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Facebook, Inc (NASDAQ:FB) has today spoken about its DeepFovea AI and the latest advancement. According to the business guru, users will be impressed by its VR foveated rendering, which is going to be very efficient with power usage. This is set to become a massive transformation for VR, according to analysts. The technology involves the functioning of cameras inside headsets. These cameras can track the position of a user’s pupil quite fast. This then translates to the GPU quickly identifying where it exactly needs to focus and where it should skimp. 

A close outlook at foveated rendering

The foveated rendering is a better way to go as compared to the standard rendering. Its advantage arises from the performance perspective. This has to do with the power-saving capabilities of the GPU. The pupil must be able to view the finest details in the process. A power conservation strategy, which at the same time, enables a detailed view is preferred. The High-resolution gaming would work well with the foveated rendering. However, quite a small number of viewers will be willing to pay that extra dime to get the top-notch quality.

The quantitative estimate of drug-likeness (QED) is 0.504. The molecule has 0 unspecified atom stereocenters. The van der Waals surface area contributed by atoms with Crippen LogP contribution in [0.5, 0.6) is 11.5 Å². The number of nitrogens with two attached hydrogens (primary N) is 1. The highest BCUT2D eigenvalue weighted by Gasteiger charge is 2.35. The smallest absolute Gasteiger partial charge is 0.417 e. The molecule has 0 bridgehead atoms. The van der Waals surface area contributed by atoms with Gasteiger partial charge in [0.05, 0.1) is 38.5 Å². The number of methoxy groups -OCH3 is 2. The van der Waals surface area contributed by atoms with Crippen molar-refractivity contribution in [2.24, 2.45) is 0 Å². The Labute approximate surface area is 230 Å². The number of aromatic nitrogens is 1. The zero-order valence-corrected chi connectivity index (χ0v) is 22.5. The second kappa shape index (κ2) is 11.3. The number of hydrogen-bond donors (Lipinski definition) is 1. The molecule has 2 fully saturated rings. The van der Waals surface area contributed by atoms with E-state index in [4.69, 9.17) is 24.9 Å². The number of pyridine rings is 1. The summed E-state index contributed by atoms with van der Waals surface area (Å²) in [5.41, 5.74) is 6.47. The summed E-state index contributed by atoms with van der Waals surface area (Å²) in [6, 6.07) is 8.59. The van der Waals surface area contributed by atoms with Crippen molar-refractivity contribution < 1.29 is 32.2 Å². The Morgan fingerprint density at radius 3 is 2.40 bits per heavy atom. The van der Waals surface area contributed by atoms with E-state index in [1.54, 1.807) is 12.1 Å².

Foveated rendering and the VR headsets

Most people would appreciate a great experience in their fovea. Things seem to be changing quite fast with the dynamic technological advancements. Analysts believe that the foveated rendering is a major step forward towards the advancement of the various VR headsets.

Engineers working at Facebook seem quite determined and dedicated to making an impact. There are reports that they are currently working in the labs to develop DeepFovea.This happens to be an AI-supported alternative with the capacity to develop somehow feasible peripheral videos.

The social media giant says that the latest technological advancement on RGB video pulls along with almost 14 times compression. It is also impressive that there is quite a minimal degradation in the quality of what the user perceives.

In the instance of a video capture stream, the DeepFovea is only able to sample just 10% of the pixels available in each one of the video frames. That means that greater focus is on the part where the user focuses.

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